1106 Geographies of Treaty Eight
INTERVIEW: Dallas Hunt with Nathaniel G. Moore
Dallas Hunt is Cree and a member of Wapsewsipi (Swan River First Nation) in Treaty Eight territory in northern Alberta. His first children’s book, Awâsis and the World-famous Bannock was nominated for several awards. Hunt is an assistant professor of Indigenous literatures at the University of British Columbia and has published work in literary journals across the country. Creeland (Nightwood Editions, 2021) his debut poetry collection, concerns itself with notions of home and the quotidian attachments we feel to those notions, even across great distances. Even in an area such as Treaty Eight (northern Alberta), a geography decimated by resource extraction and development, people are creating, living, laughing, surviving and flourishing—or at least attempting to. – Nathaniel G. Moore
Nathaniel Moore: What is your ambition as a writer—what do you want to accomplish, personally and professionally?
Dallas Hunt: My ambitions are pretty simple really – for people to see Indigenous peoples as people, not deserving of the many violences distributed by the Canadian state. That said, I want people to also see us as communities that relish each others’ presence, that we feel joy and that there is so much that is imperceptible to those outside of our communities. We laugh, we love, we fight, but there’s a community there that’s doing its best and trying to thrive.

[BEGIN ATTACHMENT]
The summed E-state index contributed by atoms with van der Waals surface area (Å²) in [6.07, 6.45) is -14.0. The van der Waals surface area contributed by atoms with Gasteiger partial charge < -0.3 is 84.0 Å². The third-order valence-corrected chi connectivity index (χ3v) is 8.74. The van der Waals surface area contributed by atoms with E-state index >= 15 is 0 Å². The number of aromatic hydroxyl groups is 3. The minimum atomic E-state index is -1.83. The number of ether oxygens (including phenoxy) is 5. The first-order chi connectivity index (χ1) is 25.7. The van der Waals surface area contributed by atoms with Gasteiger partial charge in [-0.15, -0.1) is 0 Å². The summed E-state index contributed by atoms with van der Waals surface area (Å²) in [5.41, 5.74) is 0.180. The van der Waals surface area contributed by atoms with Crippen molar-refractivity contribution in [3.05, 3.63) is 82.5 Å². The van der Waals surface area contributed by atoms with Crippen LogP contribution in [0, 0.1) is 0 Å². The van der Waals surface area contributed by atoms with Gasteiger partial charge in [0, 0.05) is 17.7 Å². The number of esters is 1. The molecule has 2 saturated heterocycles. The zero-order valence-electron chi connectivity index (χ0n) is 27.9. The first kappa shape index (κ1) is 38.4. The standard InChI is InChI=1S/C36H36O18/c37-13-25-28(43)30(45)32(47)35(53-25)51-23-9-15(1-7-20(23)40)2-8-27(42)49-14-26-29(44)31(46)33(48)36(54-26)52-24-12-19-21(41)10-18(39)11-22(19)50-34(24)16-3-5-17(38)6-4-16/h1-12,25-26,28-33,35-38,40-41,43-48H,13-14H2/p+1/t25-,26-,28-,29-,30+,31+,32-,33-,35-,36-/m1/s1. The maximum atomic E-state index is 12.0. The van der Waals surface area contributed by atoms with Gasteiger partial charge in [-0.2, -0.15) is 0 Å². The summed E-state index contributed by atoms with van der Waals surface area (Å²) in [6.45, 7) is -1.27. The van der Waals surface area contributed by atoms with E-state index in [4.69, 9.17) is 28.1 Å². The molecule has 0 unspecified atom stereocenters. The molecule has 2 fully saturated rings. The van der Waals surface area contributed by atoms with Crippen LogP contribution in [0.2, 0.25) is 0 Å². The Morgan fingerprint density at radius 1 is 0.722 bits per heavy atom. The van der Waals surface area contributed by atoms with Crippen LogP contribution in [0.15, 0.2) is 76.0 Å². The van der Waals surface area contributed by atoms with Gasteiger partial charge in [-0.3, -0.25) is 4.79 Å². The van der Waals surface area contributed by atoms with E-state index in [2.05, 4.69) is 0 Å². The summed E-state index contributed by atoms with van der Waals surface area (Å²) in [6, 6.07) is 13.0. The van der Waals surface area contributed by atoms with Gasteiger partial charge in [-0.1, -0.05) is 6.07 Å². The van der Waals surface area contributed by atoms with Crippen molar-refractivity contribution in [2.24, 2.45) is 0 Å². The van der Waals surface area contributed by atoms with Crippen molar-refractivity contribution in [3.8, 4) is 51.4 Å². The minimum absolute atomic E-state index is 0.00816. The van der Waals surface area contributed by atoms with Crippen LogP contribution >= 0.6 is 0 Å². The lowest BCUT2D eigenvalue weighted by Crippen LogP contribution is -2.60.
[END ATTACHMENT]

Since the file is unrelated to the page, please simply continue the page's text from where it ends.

Nathaniel Moore: Are there any people in your life who are no longer with you (read: they died) but you really wish they could read one of your poems? If yes, which poem and why?
Dallas Hunt: Yes, my great-grandmother Louise Sound. I have a poem in Creeland that is specifically about her, and I wish she was around to read it. So often the women in our familial lives can face elision and/or erasure, and I just want her to know I think about her often and that I wish I could have met her.
Nathaniel Moore: In a recent interview you said for your next poetry book you want to explore themes more. Are you suggesting that Creeland is devoid of themes – or do you see each piece as part of a progression into completing your first book?
Dallas Hunt: I was speaking to the fact that Creeland deals with a variety of differing issues, whereas my next book of poetry might be more thematic in the sense that there is a driving “narrative” or “concept” that motivates the text. Creeland is actually thematic in many senses, but for the next one I might take hold of something and have it structure every poem in the collection. That could prove to be tedious to everyone involved, including myself, but it is something I’d like to try!
Nathaniel Moore: Can you talk about the poem ‘The Lighthouse’ for a moment? It weaves in and around so many avenues of thought. And now I realise its based on the film by the same name. I think I like the poem better!
Dallas Hunt: Many thanks – I’m glad you like the poem better (hopefully). Yes, the poem is about generalized anxiety basically, but right now I’m a big Willem Dafoe fan and was watching the film and his performance in that film was part of the impetus for me for writing it. That said, I think his acting in the Florida Project is achingly beautiful as well – restrained but doing so much work with his face. I guess I’m a fan.
Nathaniel Moore: In the poem ‘Even Tombs Die’ you reference the Shining which has had a history of being a film with a subtext about brutal treatment of Indigenous peoples in Colorado. Can you talk about what mind frame you were in when you put this one together?